Whiskey Barrel Coffee hails from the outskirts of Denver, CO and has been tinkering with their techniques and roasts for a while now. Recently, I had the opportunity to try two different products of theirs, the classic “Old School” Roast and the “Devil’s Cut” Dark Roast. Being a bourbon geek, I’m ashamed that I haven’t checked out a coffee aged in bourbon barrels, although I’m aware that these products do exist. When I read up more on it, I was interested to find that their Devil’s Cut was made by dumping the green coffee beans directly into a bourbon barrel and letting them soak up all of the flavors and aromas until they were ready to roast. For some reason, I was under the belief that coffee was aged in a whiskey barrel only after the beans had been roasted!
I prefer my coffee through a French Press as I find that I can fine tune it a little bit more. Even though I’m adding about 32oz of water, I find it makes a perfect “2 cups” for me and my wife. I bring a pan of water to boil and then turn off the burner and wait 60 seconds before pouring the water (which should now be around 195 degrees) into the French Press. I typically wait for 3 or 4 minutes before I press and pour.
So how did these taste? It wouldn’t be a review without some tasting notes, so let’s dive in and find out!
“Devil’s Cut” Barrel Aged Dark Roast
This thick and oily brew has a dark profile (look, scent, taste) all around, which is obviously the allure to a roast like this. Right away, the nose is packed full of woody barrel char notes. There’s a decent amount of smoke and some dark red fruits for sweetness. I could nose the beans or the cup all day long with a smell like this. It was obvious to my wife and I that this was barrel aged. I’m picking up lots of semi-sweet chocolate on the tongue with nicely balanced notes of vanilla, cherries and scorched caramel.
The flavor that I am surprised has integrated so well into the coffee beans was the charred wood taste from the barrel. I’m impressed it was able to extract so much during the whole aging process, but it adds a unique layer that makes this coffee next level. If I were to make an analogy to this whiskey, it would be something well aged, non-chill filtered and packing a punch, kind of like a George T. Stagg. It rides on waves of complex and deep notes that really keep you interested.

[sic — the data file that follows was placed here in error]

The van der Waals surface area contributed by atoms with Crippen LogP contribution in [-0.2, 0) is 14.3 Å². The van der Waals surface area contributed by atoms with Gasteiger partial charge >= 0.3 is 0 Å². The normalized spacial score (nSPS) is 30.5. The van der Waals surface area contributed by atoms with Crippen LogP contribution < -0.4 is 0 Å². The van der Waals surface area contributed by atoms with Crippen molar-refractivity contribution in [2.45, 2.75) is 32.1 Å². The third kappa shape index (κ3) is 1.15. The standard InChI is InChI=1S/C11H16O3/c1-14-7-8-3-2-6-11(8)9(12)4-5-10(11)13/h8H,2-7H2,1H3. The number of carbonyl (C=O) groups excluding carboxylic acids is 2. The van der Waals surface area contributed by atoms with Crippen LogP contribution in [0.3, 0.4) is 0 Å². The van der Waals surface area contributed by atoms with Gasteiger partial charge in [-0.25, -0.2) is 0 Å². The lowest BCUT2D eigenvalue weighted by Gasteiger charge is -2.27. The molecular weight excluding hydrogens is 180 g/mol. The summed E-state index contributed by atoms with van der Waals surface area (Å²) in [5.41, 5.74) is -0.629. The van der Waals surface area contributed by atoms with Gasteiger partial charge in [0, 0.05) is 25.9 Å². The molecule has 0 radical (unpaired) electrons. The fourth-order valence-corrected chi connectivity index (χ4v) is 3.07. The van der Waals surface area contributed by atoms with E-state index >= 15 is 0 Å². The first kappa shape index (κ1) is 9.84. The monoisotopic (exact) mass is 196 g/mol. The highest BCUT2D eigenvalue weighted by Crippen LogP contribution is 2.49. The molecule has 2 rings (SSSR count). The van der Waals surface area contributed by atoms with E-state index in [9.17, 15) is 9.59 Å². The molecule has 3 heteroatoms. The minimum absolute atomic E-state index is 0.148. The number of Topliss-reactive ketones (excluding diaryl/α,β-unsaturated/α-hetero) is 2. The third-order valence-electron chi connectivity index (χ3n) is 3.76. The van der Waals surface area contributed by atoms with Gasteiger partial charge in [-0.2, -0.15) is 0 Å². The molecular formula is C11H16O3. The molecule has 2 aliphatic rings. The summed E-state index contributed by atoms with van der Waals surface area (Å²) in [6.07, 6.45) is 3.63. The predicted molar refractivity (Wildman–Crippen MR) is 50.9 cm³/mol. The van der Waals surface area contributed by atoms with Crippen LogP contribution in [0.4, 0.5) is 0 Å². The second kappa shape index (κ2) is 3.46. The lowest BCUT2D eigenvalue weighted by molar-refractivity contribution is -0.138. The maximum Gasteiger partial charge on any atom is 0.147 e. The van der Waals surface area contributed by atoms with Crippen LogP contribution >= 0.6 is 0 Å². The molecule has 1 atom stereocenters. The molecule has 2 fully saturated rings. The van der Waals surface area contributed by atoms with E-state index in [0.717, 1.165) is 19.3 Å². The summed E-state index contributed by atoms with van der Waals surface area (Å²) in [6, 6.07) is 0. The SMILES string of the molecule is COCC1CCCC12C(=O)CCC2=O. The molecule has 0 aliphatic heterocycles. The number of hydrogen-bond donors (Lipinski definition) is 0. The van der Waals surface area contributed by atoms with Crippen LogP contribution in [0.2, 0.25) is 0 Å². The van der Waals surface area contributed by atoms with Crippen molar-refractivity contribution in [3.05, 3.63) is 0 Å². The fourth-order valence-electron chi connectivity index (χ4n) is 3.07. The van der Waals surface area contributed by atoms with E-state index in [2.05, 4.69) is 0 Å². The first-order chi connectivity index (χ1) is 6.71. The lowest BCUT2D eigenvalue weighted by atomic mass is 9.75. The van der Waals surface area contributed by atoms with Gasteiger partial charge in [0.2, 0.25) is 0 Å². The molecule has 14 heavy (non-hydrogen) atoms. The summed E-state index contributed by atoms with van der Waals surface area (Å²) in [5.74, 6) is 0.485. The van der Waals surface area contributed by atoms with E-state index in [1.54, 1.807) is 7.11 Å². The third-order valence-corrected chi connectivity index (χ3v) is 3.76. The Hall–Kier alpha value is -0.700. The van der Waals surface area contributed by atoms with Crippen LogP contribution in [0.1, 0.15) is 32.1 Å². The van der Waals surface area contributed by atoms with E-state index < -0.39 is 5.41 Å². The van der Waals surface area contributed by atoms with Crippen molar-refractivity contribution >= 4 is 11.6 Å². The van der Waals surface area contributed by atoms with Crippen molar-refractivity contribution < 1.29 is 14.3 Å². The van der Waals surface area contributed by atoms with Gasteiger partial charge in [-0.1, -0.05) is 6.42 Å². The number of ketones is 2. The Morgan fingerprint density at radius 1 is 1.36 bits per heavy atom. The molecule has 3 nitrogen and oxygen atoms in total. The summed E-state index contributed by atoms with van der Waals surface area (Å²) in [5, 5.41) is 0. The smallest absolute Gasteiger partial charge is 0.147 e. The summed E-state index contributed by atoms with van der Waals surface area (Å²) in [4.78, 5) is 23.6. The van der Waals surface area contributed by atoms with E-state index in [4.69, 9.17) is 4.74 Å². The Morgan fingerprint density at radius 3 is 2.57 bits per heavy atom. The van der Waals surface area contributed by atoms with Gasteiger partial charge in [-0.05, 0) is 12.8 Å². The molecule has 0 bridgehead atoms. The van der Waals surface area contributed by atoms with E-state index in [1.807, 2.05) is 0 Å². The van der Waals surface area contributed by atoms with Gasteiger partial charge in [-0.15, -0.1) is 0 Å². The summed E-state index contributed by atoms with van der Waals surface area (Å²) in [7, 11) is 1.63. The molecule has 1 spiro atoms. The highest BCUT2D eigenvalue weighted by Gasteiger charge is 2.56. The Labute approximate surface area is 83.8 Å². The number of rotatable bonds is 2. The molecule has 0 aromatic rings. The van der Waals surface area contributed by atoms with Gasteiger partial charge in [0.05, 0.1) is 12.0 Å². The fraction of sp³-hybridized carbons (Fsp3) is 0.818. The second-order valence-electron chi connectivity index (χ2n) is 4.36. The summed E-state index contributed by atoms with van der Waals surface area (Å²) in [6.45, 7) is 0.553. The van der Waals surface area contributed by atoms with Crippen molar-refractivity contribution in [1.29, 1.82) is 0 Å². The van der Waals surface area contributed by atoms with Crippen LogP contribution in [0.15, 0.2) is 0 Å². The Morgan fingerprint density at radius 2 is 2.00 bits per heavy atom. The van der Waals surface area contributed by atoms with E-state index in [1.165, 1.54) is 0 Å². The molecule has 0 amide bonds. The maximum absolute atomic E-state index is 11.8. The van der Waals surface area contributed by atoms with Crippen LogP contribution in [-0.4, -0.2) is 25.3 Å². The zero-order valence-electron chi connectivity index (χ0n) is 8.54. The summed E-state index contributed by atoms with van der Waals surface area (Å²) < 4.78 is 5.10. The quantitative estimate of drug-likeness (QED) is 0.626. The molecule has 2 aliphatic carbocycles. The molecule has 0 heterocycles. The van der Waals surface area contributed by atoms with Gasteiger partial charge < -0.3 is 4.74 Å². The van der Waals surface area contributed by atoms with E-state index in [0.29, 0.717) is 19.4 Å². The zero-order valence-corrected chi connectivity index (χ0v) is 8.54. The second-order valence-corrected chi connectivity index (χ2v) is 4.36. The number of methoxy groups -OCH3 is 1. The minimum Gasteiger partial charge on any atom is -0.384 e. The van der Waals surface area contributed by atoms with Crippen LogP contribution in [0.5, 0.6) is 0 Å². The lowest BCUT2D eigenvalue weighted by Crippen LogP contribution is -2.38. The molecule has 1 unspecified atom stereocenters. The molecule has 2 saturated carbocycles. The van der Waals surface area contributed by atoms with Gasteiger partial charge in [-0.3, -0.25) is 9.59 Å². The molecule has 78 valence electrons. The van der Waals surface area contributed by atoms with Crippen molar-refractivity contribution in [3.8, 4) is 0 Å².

The bourbon whiskey that was in the barrel shines through and whatever whiskey was used, I swear it must have a high-malt content because that’s one of the more distinctive flavors I can pull out. One part that really impressed me about “Devil’s Cut” was the absence of any sort of bitterness. I thought for sure I’d hit a wave of it seeing as how much chocolate it packs, but consider me impressed! And although I hate to use the word “smooth” to describe bourbon, I can’t help but find that to be a descriptor for this coffee because it was so easy to sip and enjoy.
“Old School” Dark Roast
True to its name, this is a classic roast and has a somewhat more playful profile that won’t overload your tastebuds like much darker roasts. If I were make an analogy to whiskey, I would say this is like a well-aged American Whiskey like Barrell Craft Spirits 18 Year Straight Kentucky Whiskey. If you’re not familiar with that bottle, it’s a whiskey aged in used barrels that takes many years to fully extract what it can from that wood. The end result is a body that’s a little bit lighter and allows you to find and experience more nuanced flavors that would have been covered up if it was aged in a new oak barrel like a traditional bourbon. “Old School” also won’t zap your taste buds after more than 1 cup.
This classic roast wasn’t aged in a whiskey barrel, but that doesn’t mean it doesn’t have great flavors on its own. The aromas from a fresh brewed cup include citrus notes like lemon zest and some stone fruits scents like apricots. There’s also a little bit of smokiness on the nose which is always a treat.
It’s fun to pick up on some dark, acidic chocolate, slightly unripe guava, toasted baking spices, and a nutty flavor like the skin of an almond. Also, I’m surprised it has a little bit of a woody body to the whole profile because this one was not actually aged in a barrel. Overall, this classic roast finishes very mellow and doesn’t seem to have a ton of acidic notes that come from other kinds of coffee, especially darker roasts.
A special thanks to Tal for providing me these great samples that I’ll be enjoying for the next several mornings. Whiskey Barrel Coffee currently has tours at their building in Colorado if you’re in the Denver area. They’re located at 4980 Monaco St in Commerce City, CO. They also serve Nitro Cold Brew coffee on site if want to try out this unique coffee style yourself. And finally, if you’re looking to try something new in the morning (or whenever you drink your coffee) then give their beans a try! Just go to whiskeybarrelcoffee.com and use the code “BOURBONCULTURE” at checkout to get a 15% discount on anything you order.
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